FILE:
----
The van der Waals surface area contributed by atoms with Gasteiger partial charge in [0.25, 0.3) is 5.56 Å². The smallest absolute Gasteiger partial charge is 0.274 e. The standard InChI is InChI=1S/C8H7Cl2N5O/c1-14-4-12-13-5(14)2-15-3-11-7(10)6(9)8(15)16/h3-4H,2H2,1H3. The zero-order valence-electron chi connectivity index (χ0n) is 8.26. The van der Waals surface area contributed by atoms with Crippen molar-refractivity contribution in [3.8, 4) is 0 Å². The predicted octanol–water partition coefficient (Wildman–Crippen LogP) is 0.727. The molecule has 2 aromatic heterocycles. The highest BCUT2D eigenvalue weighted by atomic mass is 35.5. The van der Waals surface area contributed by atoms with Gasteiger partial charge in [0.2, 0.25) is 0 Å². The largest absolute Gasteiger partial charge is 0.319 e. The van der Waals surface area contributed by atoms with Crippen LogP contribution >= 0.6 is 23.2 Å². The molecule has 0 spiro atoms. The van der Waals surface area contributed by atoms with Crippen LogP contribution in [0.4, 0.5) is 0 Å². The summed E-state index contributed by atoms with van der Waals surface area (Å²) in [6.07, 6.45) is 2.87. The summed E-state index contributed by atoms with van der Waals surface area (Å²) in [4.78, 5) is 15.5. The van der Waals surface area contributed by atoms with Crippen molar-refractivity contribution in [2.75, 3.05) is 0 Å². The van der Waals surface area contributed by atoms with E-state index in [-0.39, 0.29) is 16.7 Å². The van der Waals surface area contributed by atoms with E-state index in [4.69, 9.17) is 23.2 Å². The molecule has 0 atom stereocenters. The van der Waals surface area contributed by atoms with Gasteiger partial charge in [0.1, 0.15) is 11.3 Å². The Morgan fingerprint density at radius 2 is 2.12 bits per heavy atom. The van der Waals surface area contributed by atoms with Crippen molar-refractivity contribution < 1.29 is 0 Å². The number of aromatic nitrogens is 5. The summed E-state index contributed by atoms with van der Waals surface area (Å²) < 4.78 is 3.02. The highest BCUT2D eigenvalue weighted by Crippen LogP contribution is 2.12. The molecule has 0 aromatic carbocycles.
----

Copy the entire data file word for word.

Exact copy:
The van der Waals surface area contributed by atoms with Gasteiger partial charge in [0.25, 0.3) is 5.56 Å². The smallest absolute Gasteiger partial charge is 0.274 e. The standard InChI is InChI=1S/C8H7Cl2N5O/c1-14-4-12-13-5(14)2-15-3-11-7(10)6(9)8(15)16/h3-4H,2H2,1H3. The zero-order valence-electron chi connectivity index (χ0n) is 8.26. The van der Waals surface area contributed by atoms with Crippen molar-refractivity contribution in [3.8, 4) is 0 Å². The predicted octanol–water partition coefficient (Wildman–Crippen LogP) is 0.727. The molecule has 2 aromatic heterocycles. The highest BCUT2D eigenvalue weighted by atomic mass is 35.5. The van der Waals surface area contributed by atoms with Gasteiger partial charge in [0.2, 0.25) is 0 Å². The largest absolute Gasteiger partial charge is 0.319 e. The van der Waals surface area contributed by atoms with Crippen LogP contribution >= 0.6 is 23.2 Å². The molecule has 0 spiro atoms. The van der Waals surface area contributed by atoms with Crippen LogP contribution in [0.4, 0.5) is 0 Å². The summed E-state index contributed by atoms with van der Waals surface area (Å²) in [6.07, 6.45) is 2.87. The summed E-state index contributed by atoms with van der Waals surface area (Å²) in [4.78, 5) is 15.5. The van der Waals surface area contributed by atoms with Crippen molar-refractivity contribution in [2.75, 3.05) is 0 Å². The van der Waals surface area contributed by atoms with E-state index in [-0.39, 0.29) is 16.7 Å². The van der Waals surface area contributed by atoms with E-state index in [4.69, 9.17) is 23.2 Å². The molecule has 0 atom stereocenters. The van der Waals surface area contributed by atoms with Gasteiger partial charge in [0.1, 0.15) is 11.3 Å². The Morgan fingerprint density at radius 2 is 2.12 bits per heavy atom. The van der Waals surface area contributed by atoms with Crippen molar-refractivity contribution < 1.29 is 0 Å². The number of aromatic nitrogens is 5. The summed E-state index contributed by atoms with van der Waals surface area (Å²) < 4.78 is 3.02. The highest BCUT2D eigenvalue weighted by Crippen LogP contribution is 2.12. The molecule has 0 aromatic carbocycles.